Trend 5: Skillsets are shifting
Embedding a new data infrastructure and redesigning processes are critical for the future tax vision. Tax leaders are aligned — data skills (45%) and technology process experience (43%) are ‘must have’ skills in a tax department of the future, but more traditional tax specialist knowledge also remains key (40%). The trick to success will be in tax leaders facilitating the way these professionals, with their different backgrounds, can work together collectively to unlock lasting value.
Take Infineon Technologies, which formed a VAT technology and governance group "that has the right knowledge about how to change the system to ensure it generates the right reports", according to Matthias Schubert, Global Head of Tax. "Involving them early was key as we took a greenfield approach, so we could think about what the optimal processes would look like and how more intelligent systems could make an impact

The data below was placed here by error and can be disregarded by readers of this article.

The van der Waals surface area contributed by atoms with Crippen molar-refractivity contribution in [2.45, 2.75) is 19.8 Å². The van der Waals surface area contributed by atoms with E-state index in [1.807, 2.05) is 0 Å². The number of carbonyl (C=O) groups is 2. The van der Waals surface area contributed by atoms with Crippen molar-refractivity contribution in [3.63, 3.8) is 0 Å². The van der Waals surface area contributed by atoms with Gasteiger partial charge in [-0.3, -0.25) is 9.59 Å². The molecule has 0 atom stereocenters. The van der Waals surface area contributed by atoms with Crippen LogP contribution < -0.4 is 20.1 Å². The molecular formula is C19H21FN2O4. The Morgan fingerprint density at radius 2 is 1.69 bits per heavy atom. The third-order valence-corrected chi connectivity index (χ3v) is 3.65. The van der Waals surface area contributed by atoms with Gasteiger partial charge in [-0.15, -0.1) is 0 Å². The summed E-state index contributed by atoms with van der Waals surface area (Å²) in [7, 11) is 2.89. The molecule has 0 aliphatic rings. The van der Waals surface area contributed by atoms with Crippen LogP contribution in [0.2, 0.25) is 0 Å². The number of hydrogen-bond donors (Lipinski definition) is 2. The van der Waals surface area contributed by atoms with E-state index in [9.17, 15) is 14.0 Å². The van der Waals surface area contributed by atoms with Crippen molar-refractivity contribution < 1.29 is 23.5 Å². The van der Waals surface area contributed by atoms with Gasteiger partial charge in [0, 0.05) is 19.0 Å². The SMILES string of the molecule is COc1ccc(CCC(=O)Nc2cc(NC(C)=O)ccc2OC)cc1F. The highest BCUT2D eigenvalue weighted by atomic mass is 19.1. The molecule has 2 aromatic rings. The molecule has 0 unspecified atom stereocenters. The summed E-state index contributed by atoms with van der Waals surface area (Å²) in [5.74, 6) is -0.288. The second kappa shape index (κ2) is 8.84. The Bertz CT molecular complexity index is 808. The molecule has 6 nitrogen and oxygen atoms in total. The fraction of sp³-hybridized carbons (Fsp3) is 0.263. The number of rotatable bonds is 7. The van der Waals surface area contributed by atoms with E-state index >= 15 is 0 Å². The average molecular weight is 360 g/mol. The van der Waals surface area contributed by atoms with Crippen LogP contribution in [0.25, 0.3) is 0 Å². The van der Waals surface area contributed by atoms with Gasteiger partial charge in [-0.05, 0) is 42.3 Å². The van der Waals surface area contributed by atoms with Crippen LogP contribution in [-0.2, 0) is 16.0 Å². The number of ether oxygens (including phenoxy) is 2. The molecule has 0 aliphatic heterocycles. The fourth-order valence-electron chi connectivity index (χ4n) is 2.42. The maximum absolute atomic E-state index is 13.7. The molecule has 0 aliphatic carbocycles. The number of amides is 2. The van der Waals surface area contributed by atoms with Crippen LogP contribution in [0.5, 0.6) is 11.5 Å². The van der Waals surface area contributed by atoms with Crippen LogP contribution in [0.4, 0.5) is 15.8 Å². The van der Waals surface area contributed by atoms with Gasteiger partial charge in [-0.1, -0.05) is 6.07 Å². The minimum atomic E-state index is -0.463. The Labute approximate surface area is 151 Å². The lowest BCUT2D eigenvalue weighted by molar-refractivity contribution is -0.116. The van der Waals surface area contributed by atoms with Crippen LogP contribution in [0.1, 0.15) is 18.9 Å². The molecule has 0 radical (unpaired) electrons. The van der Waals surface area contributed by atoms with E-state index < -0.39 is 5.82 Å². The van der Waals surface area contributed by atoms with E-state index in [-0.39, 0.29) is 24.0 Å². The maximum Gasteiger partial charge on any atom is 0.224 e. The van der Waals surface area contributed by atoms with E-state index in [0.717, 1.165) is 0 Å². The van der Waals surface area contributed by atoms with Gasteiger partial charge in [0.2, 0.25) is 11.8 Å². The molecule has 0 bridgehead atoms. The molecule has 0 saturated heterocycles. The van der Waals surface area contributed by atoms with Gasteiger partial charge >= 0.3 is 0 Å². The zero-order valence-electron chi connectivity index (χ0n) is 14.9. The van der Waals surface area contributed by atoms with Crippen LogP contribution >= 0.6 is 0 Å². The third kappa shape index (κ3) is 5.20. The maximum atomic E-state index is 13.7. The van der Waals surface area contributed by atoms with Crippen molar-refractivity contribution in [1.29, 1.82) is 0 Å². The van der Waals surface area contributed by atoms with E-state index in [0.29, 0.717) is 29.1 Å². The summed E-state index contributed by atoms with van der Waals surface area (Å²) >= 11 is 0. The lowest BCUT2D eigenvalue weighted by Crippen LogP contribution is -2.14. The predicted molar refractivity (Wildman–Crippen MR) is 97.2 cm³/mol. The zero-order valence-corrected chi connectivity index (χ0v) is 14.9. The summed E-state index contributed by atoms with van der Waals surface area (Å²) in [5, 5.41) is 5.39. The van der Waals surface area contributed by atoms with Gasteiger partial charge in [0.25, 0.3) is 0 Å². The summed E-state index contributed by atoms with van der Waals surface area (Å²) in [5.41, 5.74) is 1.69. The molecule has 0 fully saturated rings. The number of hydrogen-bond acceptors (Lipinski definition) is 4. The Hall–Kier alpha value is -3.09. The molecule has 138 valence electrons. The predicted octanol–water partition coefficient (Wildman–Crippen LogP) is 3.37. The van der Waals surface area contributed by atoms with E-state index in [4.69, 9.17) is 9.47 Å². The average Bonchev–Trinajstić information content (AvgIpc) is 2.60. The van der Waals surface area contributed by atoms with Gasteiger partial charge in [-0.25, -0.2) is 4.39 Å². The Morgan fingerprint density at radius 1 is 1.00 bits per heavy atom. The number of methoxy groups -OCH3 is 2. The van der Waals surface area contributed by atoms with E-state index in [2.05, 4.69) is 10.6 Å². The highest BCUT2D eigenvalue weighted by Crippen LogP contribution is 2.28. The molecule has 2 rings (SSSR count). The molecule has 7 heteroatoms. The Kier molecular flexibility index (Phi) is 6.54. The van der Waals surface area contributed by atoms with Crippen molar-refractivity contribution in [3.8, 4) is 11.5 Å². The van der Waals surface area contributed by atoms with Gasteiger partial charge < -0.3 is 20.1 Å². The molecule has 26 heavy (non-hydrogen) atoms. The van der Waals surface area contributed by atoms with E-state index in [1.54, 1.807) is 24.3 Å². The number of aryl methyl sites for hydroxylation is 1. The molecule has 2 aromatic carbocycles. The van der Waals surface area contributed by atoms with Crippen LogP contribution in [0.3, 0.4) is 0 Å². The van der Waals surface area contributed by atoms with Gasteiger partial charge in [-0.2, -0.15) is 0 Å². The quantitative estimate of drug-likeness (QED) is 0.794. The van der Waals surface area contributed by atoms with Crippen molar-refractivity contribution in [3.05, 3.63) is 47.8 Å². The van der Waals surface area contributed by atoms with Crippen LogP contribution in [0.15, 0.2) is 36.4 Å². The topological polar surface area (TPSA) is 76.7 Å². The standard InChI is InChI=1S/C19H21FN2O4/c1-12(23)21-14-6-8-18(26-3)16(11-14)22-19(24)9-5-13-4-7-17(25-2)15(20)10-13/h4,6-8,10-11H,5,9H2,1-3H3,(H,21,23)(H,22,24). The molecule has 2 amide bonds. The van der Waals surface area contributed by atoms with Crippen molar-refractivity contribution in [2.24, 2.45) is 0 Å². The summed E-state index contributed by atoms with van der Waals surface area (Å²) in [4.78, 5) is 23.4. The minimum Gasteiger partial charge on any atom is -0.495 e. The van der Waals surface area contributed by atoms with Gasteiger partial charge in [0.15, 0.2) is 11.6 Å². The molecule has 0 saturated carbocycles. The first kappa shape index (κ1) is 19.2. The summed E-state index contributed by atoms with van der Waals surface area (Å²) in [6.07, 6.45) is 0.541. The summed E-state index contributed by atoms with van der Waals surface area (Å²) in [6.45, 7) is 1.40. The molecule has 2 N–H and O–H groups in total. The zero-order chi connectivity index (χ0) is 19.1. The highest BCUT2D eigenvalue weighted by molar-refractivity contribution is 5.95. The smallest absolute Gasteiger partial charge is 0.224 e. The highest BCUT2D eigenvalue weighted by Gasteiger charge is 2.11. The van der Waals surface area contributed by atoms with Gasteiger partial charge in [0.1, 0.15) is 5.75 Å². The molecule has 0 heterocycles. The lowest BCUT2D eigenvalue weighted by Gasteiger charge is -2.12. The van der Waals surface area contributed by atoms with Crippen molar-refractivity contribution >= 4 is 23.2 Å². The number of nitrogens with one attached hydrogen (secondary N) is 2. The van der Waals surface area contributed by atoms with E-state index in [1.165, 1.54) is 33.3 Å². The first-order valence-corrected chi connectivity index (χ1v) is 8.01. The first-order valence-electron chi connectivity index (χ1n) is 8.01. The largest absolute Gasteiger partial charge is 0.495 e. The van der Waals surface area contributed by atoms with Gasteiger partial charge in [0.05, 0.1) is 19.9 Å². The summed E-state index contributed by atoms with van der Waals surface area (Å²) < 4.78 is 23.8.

Trend 6: 2020 brought productivity improvements
Improved productivity (50%) and accelerating shifts to remote working (48%) were cited as the biggest operational benefits to emerge from COVID-19-driven disruption. But, as 78% of leaders now plan to embed either hybrid or fully remote models in the tax function long term, 34% say maintaining productivity benefits is a top concern. And, as leaders think about building their talent pipeline and strengthening advisory skill sets, 47% say they must prioritize new approaches to talent recognition and career development over the next two years, while 36% say new processes for involving tax in business strategy decisions must be established.